Some Republican members of House Natural Resources Committee gather to attack ESA and EAJA-

Congressional hearings are held in theory to help gather information to write legislation. Every standing committee of Congress has members of both parties in proportion to their numbers in the full House or Senate.  Many congressional hearings are not attended by most members of the committee or sub-committee. Instead, especially when taken on the road (called field hearings), just a small number of congressionals attend. They often have political objectives different from the view of most members of the committee.

So it was when five Republican members of the large House Natural Resources committee held a rump meeting of their committee in Billings, MT this week to criticize the ESA and as it turned out the Equal Access to Justice Act (EAJA) which natural resource developers have been saying allows frivolous lawsuits.

The hearing was set up to hear one side only as reporter Laura Lundquist of the Bozeman Chronicle reports. The hearing’s actual purpose may have been to boost the U.S. Senate chances of Montana’s Republican U.S. Congressmen Steve Daines who is running for the seat of retiring U.S. Senator Max Baucus.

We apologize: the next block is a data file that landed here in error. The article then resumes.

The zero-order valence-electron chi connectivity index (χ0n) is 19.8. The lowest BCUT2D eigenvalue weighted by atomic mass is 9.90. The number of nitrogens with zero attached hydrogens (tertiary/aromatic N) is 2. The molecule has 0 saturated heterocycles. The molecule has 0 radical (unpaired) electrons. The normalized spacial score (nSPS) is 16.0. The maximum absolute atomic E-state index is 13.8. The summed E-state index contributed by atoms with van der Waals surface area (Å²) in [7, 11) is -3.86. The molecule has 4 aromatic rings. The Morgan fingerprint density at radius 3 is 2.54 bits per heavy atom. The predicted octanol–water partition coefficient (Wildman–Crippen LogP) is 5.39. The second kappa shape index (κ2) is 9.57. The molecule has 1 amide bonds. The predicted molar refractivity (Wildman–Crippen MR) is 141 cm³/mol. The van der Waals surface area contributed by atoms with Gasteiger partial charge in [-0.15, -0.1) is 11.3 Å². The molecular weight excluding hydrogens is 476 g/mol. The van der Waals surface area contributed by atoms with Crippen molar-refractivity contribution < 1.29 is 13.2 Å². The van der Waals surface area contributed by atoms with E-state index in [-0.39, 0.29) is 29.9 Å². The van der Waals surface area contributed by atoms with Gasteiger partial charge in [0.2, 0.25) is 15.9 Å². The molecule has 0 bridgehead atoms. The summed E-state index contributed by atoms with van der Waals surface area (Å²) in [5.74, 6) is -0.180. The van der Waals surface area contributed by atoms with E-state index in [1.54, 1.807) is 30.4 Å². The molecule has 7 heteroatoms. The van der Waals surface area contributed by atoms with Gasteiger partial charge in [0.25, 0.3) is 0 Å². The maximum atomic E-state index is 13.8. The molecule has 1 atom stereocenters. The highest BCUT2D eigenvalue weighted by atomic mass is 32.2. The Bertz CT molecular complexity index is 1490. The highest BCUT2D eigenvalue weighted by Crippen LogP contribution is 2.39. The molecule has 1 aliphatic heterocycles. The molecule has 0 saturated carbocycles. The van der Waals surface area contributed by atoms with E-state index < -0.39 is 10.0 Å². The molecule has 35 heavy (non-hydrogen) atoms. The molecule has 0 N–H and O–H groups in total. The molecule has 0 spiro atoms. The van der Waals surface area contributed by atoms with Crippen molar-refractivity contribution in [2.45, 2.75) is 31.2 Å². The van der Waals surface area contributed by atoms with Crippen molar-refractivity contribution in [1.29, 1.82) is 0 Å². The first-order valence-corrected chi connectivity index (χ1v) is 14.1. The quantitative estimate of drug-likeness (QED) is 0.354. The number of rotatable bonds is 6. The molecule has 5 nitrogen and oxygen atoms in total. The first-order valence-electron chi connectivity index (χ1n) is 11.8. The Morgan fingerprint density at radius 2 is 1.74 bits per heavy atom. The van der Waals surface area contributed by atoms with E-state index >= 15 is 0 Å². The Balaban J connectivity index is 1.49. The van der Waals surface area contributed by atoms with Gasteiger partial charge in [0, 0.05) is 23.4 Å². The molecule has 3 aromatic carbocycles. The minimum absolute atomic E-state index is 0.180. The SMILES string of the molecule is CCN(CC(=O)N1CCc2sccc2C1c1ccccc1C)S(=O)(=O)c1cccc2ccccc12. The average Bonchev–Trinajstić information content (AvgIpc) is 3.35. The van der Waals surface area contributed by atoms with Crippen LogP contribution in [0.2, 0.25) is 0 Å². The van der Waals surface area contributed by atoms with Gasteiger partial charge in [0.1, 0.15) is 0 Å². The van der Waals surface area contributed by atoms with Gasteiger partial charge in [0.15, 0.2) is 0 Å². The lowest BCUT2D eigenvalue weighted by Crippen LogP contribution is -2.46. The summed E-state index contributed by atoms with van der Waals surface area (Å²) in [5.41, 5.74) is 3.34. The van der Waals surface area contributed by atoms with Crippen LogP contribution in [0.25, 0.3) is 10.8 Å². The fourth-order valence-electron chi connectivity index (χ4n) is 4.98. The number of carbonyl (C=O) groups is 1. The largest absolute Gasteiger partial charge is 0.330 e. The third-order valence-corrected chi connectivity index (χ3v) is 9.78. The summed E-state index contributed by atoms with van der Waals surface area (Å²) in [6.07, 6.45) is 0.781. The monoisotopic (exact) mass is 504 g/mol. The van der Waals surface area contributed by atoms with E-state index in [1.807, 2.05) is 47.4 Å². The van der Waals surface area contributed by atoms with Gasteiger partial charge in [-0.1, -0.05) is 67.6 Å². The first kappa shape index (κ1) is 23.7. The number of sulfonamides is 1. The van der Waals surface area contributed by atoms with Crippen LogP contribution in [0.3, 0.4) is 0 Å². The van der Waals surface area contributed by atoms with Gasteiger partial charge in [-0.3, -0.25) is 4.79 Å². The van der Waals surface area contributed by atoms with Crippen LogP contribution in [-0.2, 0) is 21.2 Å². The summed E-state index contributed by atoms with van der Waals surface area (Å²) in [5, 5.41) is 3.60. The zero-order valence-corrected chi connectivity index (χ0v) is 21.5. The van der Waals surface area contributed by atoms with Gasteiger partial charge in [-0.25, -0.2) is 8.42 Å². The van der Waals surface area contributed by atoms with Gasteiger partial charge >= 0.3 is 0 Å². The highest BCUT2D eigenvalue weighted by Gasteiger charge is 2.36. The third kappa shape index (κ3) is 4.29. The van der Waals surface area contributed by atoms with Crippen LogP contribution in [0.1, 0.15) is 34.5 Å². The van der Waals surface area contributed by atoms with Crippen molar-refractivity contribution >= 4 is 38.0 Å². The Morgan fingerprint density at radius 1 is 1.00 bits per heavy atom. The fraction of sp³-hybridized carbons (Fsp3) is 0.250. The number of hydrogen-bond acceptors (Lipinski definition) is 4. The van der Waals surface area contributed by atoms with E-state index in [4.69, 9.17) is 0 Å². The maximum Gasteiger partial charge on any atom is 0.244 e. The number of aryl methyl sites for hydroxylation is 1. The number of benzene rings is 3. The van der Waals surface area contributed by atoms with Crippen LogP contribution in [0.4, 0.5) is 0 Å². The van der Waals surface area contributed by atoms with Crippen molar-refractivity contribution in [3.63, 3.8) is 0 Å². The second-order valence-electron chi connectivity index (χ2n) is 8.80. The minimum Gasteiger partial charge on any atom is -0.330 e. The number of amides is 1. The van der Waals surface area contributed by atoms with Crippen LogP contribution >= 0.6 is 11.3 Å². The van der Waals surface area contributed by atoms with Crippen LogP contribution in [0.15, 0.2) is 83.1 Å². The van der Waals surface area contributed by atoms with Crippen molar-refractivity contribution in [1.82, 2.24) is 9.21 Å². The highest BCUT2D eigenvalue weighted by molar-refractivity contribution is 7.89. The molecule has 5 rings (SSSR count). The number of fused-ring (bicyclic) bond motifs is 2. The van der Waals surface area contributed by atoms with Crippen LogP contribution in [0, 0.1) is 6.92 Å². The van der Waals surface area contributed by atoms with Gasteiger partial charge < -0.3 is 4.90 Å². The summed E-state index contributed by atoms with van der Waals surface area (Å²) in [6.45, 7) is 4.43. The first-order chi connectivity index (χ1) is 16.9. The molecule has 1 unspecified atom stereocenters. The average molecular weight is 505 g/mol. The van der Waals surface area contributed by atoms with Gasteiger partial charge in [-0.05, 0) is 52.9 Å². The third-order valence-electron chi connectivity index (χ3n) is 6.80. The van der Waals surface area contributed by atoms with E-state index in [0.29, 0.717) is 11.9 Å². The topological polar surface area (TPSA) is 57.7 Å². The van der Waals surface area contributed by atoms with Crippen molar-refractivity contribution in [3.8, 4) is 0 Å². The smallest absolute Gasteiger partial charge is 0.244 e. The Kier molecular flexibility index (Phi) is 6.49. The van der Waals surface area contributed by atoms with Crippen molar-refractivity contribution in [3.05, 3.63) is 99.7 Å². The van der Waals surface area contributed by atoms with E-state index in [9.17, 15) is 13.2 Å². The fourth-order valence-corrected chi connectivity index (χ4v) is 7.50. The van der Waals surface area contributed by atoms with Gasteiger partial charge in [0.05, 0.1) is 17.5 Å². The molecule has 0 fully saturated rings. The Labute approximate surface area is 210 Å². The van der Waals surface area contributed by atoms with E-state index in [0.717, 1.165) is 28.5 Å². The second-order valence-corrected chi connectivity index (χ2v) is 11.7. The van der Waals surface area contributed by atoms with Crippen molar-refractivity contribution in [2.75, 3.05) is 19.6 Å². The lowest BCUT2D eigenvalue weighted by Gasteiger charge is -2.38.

Reporter Lundquist listed the large number of resource development groups lined up to attack the Western Watersheds Project and the Center for Biological Diversity’s use of the ESA and EAJA.

These groups say they use them to force the BLM and Forest Service to obey the laws, rules and regulations regarding grazing and related matters. Though criticized, these groups win many lawsuits. That fact ought to discredit the charge that their suits are frivolous. Judges never award victories to plaintiffs who bring what the judge thinks is a frivolous lawsuit. It may be the laws themselves. The critics just don’t like losing.

Lundquist wrote a credible article because she reported both sides, when she called up the groups criticized by the one-sided congressional hearing.  She asked for their opinion. Her efforts ironically served to make it into a real hearing.

The Equal Access to Justice Act (EAJA) is a Reagan Administration law passed to make it so the average person and smaller groups can sue the federal government and get attorney’s fees if they win their case. The idea was to make it so that getting justice from the federal government ought not to be only something that wealthy groups and persons can afford to pursue.

Many EAJA cases involve federal land management agencies because these agencies not infrequently, flat-out ignore the laws and their own rules and regulations due to political pressure.

For several generations Congress has passed several hundred bills per session. This year it has passed only 15, probably a record low. Such a gigantic change calls into question the kind of congressional hearings being held, such as this one. Do they meet the constitutional justification for hearings?